The most valuable thing that parents can do is talk to their child about their Literacy in school. It is important to encourage children to read regularly for a minimum of 20 minutes every night.
Reading for pleasure is vital for improving Literacy. Each student at The Manor Academy will have a reading test each year which produces a reading age to ensure that staff are aware of their students’ reading ability. This allows for staff to provide support and challenge where necessary, across the curriculum.
Reading regularly is proven to develop imaginations, improve vocabulary, spelling, writing, and speaking skills. Reading frequently also helps to create empathy towards others, develop critical thinking skills, as well as increase confidence and improve mental health. Regular reading boosts the chances of gaining better grades in all subject areas across secondary school, which will result in improving career prospects in later life. Also, reading can be fun and enjoyable.
Having an established routine for reading can be helpful. For example: reading being completed and then children being rewarded with screen time. An alternative could be to ensure reading is done in bed before a child goes to sleep; this can help improve the quality of sleep and is much healthier than looking at a screen just before sleep. A bonding activity when reading could be to have your child read out loud to you. From this, you could ask them questions on what they have been reading to encourage them and check comprehension. A positive alternative to reading could be having a parent, carer or sibling reading to a child or listening via audiobook.
What to Read
In the vocabulary book, each student receives a ‘Reading Challenge’ to provide guidance on what to read and ensure enough range and challenge.
Some students struggle to find the right book for them which can often cause a barrier to reading. There are millions of books and the internet is an excellent place for discovering the world of books out there. We have also invested thousands of pounds into our library to expand the variety of books that we have to offer. Should your child need assistance in choosing a new book, they can speak to Miss Fletcher in our library.
Encourage your child to write for pleasure. There are lots of activities in the reading log which they can complete – diary entries, stories or letters are just some of the examples. Before writing, please encourage your child to plan their extended piece of writing.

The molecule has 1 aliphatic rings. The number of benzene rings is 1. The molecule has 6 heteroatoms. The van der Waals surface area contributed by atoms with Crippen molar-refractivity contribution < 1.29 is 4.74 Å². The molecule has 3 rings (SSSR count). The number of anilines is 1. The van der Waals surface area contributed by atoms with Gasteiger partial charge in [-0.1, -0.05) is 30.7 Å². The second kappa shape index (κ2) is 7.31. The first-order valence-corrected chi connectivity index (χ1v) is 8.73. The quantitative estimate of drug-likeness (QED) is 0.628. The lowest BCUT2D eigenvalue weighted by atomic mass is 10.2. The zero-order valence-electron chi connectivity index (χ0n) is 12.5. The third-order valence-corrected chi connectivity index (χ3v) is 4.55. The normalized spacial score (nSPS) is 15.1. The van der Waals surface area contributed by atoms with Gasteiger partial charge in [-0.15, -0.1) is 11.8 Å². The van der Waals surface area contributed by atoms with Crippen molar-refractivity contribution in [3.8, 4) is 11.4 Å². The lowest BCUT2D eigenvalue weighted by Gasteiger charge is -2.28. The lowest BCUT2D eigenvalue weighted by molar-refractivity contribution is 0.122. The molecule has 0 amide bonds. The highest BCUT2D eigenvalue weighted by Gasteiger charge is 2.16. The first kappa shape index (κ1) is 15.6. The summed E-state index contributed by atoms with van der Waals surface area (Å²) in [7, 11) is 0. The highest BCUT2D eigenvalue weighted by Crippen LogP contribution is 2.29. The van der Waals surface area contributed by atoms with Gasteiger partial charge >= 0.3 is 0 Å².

Teachers at The Manor Academy encourage students to proof check their written work to check for basic Literacy errors like full stops, capital letters or spelling errors. If the work is read aloud, this helps to punctuate work, as it will help them to hear where the punctuation should go. You could even try reading this aloud to them with the correct pauses.
If handwriting is clear and legible then priority should be given to the speed of writing over neatness. Not getting enough down on the page within time limits can be a barrier to success for some of our students.
At The Manor Academy, we believe that it is imperative for every child to find their voice for success. This is vital within education and the wider world after school. Successful speakers understand how to be polite and respectful, actively listen to others and articulate themselves, as well adapt their speaking for different purposes and audiences. Being able to scrutinise and develop ideas are just as important in speech as they are in writing.
To develop speaking and presentation skills, you could ask your child to read some of their reading book or written work out loud to you. As they do so, you could encourage them to speak clearly and fluently, in Standard English, and to vary the intonation and pace of their speech. Using eye contact, gestures and open body language is also important.
Literacy at GCSE
All the above information for Literacy is important and applicable to GCSE study. However, it is important to note that many GCSE exams, not just English, award marks for SPAG (Spelling, Punctuation and Grammar). To ensure success at GCSE, it is crucial that students can read the exam questions, understand them, and communicate clearly in their writing, often under stressful time pressures.
To maximise success at GCSE, encourage your child to keep reading fiction and non-fiction for pleasure.
Confident speaking skills are essential for learning and career development while studying GCSE. In English Language, students will have to deliver a spoken presentation to their class teacher, which is filmed and assessed for their GCSE Spoken Language grade. In Year 10, students will complete a one-week Work Experience placement which they have to apply to, as well as communicate with, adults outside of the academy. In Year 11, pupils will have to attend interviews when applying for Post-16 places or careers interviews. For success in all these areas, encourage your child to prepare and practise for their assessment and interviews.
Literacy in the Sixth Form
Strong Literacy skills are essential for students to meet the demands of Post-16 study. All the information for KS3 and GCSE are relevant for our Sixth Form students. As the majority of our Sixth Form students aim to attend university, secure an apprenticeship, or obtain a job, wider reading helps applicants to stand out in their personal statements, application forms and at the interview process.